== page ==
Wages are up. That’s good, but it could spark inflation. Inflation hurts mortgage rates.
Americans are making more money. That is good news for workers but bad news for borrowers.
When the economy does well, companies must pay more to retain and attract workers. That sounds good, and is for most people. Except for those shopping for mortgages.
Higher wages are a cost for companies, and they can choose to pass that cost on to customers, driving up the prices of everything from airlines to groceries.
Inflation is bad for mortgage rates, because it eats into investor returns on fixed-rate investments like mortgage bonds. When prices rise, mortgage-backed securities become worth less and less, so interest rates on those assets rise to keep investors buying. As with other kinds of inflation, those higher rates on mortgage-based assets are passed onto the consumer.
The last few months have seen a recent increase in wages, prompting some economists to wonder about future inflation. In January, wages crept up 2.9% from a year earlier. That is the fastest gain since the last economic boom.
$1.5 Trillion Infrastructure plan Revealed
A massive spending bill was rolled out in February, and impacts on mortgage rates will last through the spring.
The current administration wants to fix the country’s failing infrastructure with a program that won’t exactly be cheap. Currently, most of the government runs on borrowed money, so introducing extra spending measures will likely mean borrowing more. Issuing bonds is the way that the government borrows money.
Mortgage rates are based on a type of bond, so a bond-flooded market could mean higher rates on those assets to keep investors buying. In short, mortgage rates rise when the government borrows more. It’s unclear how much rates could rise as the spending bill progresses, but the plan itself is already making its impact on rates.
The new tax code is now law. What does that mean for interest rates?
Late last year, President Trump signed into law “the biggest [tax] cuts ever in the history of this country.” The new code brings numerous changes, some of which directly affect homeowners and home buyers.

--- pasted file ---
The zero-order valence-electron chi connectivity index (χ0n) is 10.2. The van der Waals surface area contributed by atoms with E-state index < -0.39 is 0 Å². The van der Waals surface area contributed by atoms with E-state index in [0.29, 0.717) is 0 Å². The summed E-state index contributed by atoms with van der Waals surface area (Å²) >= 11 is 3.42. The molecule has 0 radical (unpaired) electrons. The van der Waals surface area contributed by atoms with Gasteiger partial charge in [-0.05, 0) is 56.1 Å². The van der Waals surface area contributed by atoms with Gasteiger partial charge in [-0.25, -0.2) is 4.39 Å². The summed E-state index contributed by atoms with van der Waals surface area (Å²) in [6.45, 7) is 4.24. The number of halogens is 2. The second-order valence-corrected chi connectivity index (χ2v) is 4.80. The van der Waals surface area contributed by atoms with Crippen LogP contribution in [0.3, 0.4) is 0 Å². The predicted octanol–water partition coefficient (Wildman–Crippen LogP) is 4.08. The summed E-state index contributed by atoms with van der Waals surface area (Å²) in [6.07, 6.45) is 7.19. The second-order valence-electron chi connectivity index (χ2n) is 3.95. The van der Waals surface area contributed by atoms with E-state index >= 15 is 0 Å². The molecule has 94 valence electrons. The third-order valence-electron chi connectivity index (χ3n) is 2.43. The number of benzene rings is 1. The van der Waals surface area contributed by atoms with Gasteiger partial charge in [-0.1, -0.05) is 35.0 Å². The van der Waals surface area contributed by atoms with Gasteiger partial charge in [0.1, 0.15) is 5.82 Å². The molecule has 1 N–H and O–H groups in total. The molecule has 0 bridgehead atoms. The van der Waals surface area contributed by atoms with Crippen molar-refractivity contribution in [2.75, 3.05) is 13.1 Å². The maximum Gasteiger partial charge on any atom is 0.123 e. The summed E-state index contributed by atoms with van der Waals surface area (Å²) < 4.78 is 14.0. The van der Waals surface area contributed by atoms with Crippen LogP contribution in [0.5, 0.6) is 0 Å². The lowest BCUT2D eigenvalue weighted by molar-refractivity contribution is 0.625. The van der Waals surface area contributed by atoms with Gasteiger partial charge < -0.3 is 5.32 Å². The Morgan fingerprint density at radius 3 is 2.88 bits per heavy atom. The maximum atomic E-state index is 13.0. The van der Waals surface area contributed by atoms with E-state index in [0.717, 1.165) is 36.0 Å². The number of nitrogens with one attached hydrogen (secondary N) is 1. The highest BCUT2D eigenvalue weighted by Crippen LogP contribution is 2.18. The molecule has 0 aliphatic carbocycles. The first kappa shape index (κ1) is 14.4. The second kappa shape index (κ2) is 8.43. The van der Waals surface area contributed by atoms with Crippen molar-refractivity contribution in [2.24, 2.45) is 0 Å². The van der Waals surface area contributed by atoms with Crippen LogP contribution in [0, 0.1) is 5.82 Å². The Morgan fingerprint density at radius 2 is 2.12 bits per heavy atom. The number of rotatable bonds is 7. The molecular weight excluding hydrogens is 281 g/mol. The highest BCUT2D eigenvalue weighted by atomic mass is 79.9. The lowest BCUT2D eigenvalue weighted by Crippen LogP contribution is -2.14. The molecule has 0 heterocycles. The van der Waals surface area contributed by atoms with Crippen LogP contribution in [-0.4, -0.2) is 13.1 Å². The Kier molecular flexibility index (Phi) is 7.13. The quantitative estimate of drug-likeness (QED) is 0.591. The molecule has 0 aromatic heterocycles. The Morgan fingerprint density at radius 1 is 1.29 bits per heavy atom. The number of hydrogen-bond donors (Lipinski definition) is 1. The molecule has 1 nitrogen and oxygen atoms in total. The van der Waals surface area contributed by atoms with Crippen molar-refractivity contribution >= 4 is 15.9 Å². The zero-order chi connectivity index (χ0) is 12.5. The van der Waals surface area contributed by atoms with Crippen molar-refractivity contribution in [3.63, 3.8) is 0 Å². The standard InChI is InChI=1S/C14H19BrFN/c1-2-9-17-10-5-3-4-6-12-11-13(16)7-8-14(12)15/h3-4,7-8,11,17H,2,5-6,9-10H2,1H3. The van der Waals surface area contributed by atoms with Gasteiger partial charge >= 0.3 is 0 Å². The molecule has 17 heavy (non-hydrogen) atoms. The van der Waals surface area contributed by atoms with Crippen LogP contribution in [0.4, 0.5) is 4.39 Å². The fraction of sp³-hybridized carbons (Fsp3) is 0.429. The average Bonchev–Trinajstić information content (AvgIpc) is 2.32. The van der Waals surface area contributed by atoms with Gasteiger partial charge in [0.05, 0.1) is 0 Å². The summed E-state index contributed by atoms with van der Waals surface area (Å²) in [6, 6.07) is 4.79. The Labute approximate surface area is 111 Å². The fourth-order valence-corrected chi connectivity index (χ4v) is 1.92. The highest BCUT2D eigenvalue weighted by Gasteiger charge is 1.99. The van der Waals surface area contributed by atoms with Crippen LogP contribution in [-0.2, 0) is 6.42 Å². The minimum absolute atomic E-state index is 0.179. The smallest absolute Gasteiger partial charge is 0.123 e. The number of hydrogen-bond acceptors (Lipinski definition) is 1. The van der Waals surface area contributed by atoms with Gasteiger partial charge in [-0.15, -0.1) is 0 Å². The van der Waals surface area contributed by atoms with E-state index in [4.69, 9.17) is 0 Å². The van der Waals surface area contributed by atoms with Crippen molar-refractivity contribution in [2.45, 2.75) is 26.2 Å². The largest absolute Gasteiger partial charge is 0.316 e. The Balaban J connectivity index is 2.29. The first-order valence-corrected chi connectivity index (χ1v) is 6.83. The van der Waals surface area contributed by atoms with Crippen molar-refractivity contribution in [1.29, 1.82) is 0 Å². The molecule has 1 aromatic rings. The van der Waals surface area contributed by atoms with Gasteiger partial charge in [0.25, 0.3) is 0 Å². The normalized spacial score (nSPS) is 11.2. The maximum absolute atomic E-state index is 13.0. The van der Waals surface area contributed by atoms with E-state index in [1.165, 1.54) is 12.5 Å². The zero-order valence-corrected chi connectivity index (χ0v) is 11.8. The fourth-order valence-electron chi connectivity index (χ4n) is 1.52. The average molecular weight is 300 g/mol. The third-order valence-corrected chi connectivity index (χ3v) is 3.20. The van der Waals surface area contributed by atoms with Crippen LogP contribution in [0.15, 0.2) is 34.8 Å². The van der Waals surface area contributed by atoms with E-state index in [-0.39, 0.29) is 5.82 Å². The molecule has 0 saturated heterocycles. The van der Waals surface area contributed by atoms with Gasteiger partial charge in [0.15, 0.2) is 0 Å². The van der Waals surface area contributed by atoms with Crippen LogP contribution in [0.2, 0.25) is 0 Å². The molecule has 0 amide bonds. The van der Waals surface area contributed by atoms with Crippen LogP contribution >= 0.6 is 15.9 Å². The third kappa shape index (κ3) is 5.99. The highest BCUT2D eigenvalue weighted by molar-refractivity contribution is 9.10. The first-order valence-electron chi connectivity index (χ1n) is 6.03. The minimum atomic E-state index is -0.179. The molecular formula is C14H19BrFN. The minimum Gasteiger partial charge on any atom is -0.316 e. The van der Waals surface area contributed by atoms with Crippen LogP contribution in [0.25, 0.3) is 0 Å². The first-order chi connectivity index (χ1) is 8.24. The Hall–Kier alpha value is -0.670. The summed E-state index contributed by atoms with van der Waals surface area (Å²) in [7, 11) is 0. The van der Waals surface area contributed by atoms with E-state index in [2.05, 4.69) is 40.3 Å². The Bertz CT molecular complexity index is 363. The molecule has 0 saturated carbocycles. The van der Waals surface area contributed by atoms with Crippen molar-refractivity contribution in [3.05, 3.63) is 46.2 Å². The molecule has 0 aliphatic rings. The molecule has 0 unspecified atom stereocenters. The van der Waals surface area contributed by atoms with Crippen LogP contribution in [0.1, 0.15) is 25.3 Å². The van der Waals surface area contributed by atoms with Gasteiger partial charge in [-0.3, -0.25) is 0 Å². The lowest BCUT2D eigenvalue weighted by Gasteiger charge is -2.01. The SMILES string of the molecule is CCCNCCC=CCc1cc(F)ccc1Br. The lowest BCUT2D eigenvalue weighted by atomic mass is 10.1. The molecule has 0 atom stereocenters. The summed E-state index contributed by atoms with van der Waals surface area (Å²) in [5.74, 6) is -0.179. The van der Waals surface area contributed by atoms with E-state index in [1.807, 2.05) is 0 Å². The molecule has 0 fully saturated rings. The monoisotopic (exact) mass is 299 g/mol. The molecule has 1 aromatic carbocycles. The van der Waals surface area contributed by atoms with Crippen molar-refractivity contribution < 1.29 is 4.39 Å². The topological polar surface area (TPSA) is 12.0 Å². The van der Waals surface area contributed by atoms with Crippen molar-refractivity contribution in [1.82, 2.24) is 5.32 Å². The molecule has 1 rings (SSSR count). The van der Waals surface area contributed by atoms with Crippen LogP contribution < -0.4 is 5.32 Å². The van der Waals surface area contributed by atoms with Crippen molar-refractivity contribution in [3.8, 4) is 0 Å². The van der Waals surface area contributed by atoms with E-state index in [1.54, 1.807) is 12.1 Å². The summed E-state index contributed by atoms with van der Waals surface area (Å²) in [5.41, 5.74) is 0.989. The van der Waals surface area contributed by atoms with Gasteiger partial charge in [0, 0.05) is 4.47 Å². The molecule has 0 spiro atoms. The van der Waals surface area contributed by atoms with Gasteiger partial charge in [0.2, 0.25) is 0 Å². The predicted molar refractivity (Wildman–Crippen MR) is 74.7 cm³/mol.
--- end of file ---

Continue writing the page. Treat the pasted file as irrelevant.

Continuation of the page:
For instance, you will no longer be able to write off unlimited property taxes (or state and local sales tax). Those items are now capped at $10,000. The mortgage interest deduction now only applies to the first $750,000 in mortgages, down from $1 million.
But those changes won’t necessarily affect mortgage rates themselves. What could affect them are the economic changes that come with the tax cuts.
First, the new tax code cuts the corporate tax from 35% to 21%. If all goes as the administration advertises, that cut could spark economic development. Corporations could focus on expansion and hiring with the newfound funds.
More workers who are getting paid more dollars could lead to higher inflation. As income increases, so does demand for goods and services. Bigger demand means prices throughout the economy could rise.
Inflation is bad for mortgage rates.
The average person could get a tax break as well, adding to economic growth. For instance, a person in the 25% tax bracket will see their tax reduced to 22%. Likewise the 15% tax bracket is now down to 12%. In real dollars, a married couple making $100,000 per year will see 3% more of their income, or $3,000, in 2018.
Multiply that by the millions of couples in that tax bracket, and it could add to economic expansion. That is, if those families decide to spend the money.
But increased inflation is not the only potential cause for higher mortgage rates.
Tax cuts: Former tax revenue has to come from somewhere
The tax plan will add hundreds of billions to $2 trillion to the federal deficit according to Investopedia. That debt would be financed by selling more Treasury bonds.
Treasury bond rates don’t guide mortgage rates, but another type of bond does: mortgage-backed securities.
More available means a decreased demand for bonds. Companies would have to raise rates to convince investors to buy. These higher rates would be passed on to the consumer in the form of higher mortgage rates.
So, should you take a “wait and see” attitude toward mortgage rates in 2018? Probably not. Now could be the time to lock in a rate in case these events push up rates this month.